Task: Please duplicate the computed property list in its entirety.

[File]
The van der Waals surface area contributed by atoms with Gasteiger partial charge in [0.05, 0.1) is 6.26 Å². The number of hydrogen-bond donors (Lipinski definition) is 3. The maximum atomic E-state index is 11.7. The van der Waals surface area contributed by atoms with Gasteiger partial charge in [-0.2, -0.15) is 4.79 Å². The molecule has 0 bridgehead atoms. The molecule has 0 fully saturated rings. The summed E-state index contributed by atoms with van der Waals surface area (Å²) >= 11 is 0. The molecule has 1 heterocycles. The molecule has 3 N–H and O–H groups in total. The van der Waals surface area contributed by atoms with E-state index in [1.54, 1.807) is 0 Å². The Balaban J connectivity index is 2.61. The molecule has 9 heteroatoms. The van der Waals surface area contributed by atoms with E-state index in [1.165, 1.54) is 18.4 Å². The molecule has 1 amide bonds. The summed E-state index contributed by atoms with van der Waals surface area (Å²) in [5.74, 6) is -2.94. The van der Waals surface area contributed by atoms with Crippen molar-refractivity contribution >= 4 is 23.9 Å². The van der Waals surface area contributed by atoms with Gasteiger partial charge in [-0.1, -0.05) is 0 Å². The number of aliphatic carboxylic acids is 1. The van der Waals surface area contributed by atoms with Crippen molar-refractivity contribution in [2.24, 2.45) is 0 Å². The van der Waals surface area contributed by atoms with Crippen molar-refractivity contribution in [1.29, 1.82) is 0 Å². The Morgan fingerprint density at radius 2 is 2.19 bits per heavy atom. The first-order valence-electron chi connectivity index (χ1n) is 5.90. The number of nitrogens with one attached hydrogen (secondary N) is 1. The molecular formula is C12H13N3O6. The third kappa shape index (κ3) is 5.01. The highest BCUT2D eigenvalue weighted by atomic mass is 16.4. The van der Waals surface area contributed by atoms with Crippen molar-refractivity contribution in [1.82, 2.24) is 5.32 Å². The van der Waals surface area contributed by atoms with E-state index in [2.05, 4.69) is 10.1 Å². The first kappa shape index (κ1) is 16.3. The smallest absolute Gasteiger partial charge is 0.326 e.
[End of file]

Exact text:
The van der Waals surface area contributed by atoms with Gasteiger partial charge in [0.05, 0.1) is 6.26 Å². The number of hydrogen-bond donors (Lipinski definition) is 3. The maximum atomic E-state index is 11.7. The van der Waals surface area contributed by atoms with Gasteiger partial charge in [-0.2, -0.15) is 4.79 Å². The molecule has 0 bridgehead atoms. The molecule has 0 fully saturated rings. The summed E-state index contributed by atoms with van der Waals surface area (Å²) >= 11 is 0. The molecule has 1 heterocycles. The molecule has 3 N–H and O–H groups in total. The van der Waals surface area contributed by atoms with E-state index in [1.54, 1.807) is 0 Å². The Balaban J connectivity index is 2.61. The molecule has 9 heteroatoms. The van der Waals surface area contributed by atoms with E-state index in [1.165, 1.54) is 18.4 Å². The molecule has 1 amide bonds. The summed E-state index contributed by atoms with van der Waals surface area (Å²) in [5.74, 6) is -2.94. The van der Waals surface area contributed by atoms with Crippen molar-refractivity contribution >= 4 is 23.9 Å². The van der Waals surface area contributed by atoms with Gasteiger partial charge in [-0.1, -0.05) is 0 Å². The number of aliphatic carboxylic acids is 1. The van der Waals surface area contributed by atoms with Crippen molar-refractivity contribution in [2.24, 2.45) is 0 Å². The van der Waals surface area contributed by atoms with Crippen molar-refractivity contribution in [1.29, 1.82) is 0 Å². The Morgan fingerprint density at radius 2 is 2.19 bits per heavy atom. The first-order valence-electron chi connectivity index (χ1n) is 5.90. The number of nitrogens with one attached hydrogen (secondary N) is 1. The molecular formula is C12H13N3O6. The third kappa shape index (κ3) is 5.01. The highest BCUT2D eigenvalue weighted by atomic mass is 16.4. The van der Waals surface area contributed by atoms with Crippen molar-refractivity contribution in [1.82, 2.24) is 5.32 Å². The van der Waals surface area contributed by atoms with E-state index in [2.05, 4.69) is 10.1 Å². The first kappa shape index (κ1) is 16.3. The smallest absolute Gasteiger partial charge is 0.326 e.